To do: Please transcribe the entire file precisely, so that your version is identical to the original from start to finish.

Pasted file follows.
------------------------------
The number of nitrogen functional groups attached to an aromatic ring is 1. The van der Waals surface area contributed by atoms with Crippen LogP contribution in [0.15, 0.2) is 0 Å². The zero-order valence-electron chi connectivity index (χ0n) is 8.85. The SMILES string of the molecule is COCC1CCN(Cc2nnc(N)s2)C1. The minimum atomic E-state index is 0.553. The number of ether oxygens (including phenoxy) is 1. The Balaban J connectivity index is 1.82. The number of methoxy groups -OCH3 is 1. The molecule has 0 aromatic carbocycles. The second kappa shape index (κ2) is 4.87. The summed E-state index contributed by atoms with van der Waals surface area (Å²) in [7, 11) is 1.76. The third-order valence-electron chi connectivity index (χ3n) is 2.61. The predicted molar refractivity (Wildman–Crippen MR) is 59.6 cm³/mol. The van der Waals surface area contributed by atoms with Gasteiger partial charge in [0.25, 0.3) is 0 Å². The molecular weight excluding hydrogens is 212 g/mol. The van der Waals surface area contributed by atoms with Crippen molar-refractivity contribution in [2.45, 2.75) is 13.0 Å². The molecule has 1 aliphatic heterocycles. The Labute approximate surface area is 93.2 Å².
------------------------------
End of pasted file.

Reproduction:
The number of nitrogen functional groups attached to an aromatic ring is 1. The van der Waals surface area contributed by atoms with Crippen LogP contribution in [0.15, 0.2) is 0 Å². The zero-order valence-electron chi connectivity index (χ0n) is 8.85. The SMILES string of the molecule is COCC1CCN(Cc2nnc(N)s2)C1. The minimum atomic E-state index is 0.553. The number of ether oxygens (including phenoxy) is 1. The Balaban J connectivity index is 1.82. The number of methoxy groups -OCH3 is 1. The molecule has 0 aromatic carbocycles. The second kappa shape index (κ2) is 4.87. The summed E-state index contributed by atoms with van der Waals surface area (Å²) in [7, 11) is 1.76. The third-order valence-electron chi connectivity index (χ3n) is 2.61. The predicted molar refractivity (Wildman–Crippen MR) is 59.6 cm³/mol. The van der Waals surface area contributed by atoms with Gasteiger partial charge in [0.25, 0.3) is 0 Å². The molecular weight excluding hydrogens is 212 g/mol. The van der Waals surface area contributed by atoms with Crippen molar-refractivity contribution in [2.45, 2.75) is 13.0 Å². The molecule has 1 aliphatic heterocycles. The Labute approximate surface area is 93.2 Å².